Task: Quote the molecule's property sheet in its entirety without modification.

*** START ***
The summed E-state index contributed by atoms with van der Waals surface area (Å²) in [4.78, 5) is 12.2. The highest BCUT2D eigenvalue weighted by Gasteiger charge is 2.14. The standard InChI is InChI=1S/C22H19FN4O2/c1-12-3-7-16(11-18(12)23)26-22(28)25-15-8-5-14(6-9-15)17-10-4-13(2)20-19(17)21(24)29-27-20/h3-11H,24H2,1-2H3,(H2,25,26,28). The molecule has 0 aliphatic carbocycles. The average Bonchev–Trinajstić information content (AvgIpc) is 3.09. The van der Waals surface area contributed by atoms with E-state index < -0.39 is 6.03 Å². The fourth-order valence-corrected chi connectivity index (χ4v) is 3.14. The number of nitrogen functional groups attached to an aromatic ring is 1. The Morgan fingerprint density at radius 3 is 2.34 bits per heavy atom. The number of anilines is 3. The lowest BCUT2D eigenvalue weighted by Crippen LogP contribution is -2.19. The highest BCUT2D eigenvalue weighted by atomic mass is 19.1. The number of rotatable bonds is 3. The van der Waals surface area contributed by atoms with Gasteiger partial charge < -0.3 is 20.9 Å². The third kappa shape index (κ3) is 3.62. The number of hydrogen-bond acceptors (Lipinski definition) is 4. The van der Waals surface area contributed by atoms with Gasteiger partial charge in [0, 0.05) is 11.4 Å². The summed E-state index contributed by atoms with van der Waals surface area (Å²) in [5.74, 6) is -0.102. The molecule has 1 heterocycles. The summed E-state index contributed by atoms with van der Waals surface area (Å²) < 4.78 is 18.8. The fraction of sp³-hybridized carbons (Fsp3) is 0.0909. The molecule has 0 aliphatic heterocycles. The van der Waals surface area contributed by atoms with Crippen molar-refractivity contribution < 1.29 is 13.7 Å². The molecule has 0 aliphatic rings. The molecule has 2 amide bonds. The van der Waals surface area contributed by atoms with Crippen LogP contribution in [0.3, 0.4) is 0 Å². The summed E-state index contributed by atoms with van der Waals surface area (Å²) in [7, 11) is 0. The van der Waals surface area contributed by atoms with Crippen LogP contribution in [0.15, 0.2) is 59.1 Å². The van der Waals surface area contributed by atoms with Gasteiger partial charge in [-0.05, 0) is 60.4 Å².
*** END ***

The summed E-state index contributed by atoms with van der Waals surface area (Å²) in [4.78, 5) is 12.2. The highest BCUT2D eigenvalue weighted by Gasteiger charge is 2.14. The standard InChI is InChI=1S/C22H19FN4O2/c1-12-3-7-16(11-18(12)23)26-22(28)25-15-8-5-14(6-9-15)17-10-4-13(2)20-19(17)21(24)29-27-20/h3-11H,24H2,1-2H3,(H2,25,26,28). The molecule has 0 aliphatic carbocycles. The average Bonchev–Trinajstić information content (AvgIpc) is 3.09. The van der Waals surface area contributed by atoms with E-state index < -0.39 is 6.03 Å². The fourth-order valence-corrected chi connectivity index (χ4v) is 3.14. The number of nitrogen functional groups attached to an aromatic ring is 1. The Morgan fingerprint density at radius 3 is 2.34 bits per heavy atom. The number of anilines is 3. The lowest BCUT2D eigenvalue weighted by Crippen LogP contribution is -2.19. The highest BCUT2D eigenvalue weighted by atomic mass is 19.1. The number of rotatable bonds is 3. The van der Waals surface area contributed by atoms with Gasteiger partial charge < -0.3 is 20.9 Å². The third kappa shape index (κ3) is 3.62. The number of hydrogen-bond acceptors (Lipinski definition) is 4. The van der Waals surface area contributed by atoms with Gasteiger partial charge in [0, 0.05) is 11.4 Å². The summed E-state index contributed by atoms with van der Waals surface area (Å²) in [5.74, 6) is -0.102. The molecule has 1 heterocycles. The summed E-state index contributed by atoms with van der Waals surface area (Å²) < 4.78 is 18.8. The fraction of sp³-hybridized carbons (Fsp3) is 0.0909. The molecule has 0 aliphatic heterocycles. The van der Waals surface area contributed by atoms with Crippen molar-refractivity contribution < 1.29 is 13.7 Å². The molecule has 0 aliphatic rings. The molecule has 2 amide bonds. The van der Waals surface area contributed by atoms with Crippen LogP contribution in [0.3, 0.4) is 0 Å². The summed E-state index contributed by atoms with van der Waals surface area (Å²) in [7, 11) is 0. The van der Waals surface area contributed by atoms with Crippen LogP contribution in [0.15, 0.2) is 59.1 Å². The van der Waals surface area contributed by atoms with Gasteiger partial charge in [-0.05, 0) is 60.4 Å².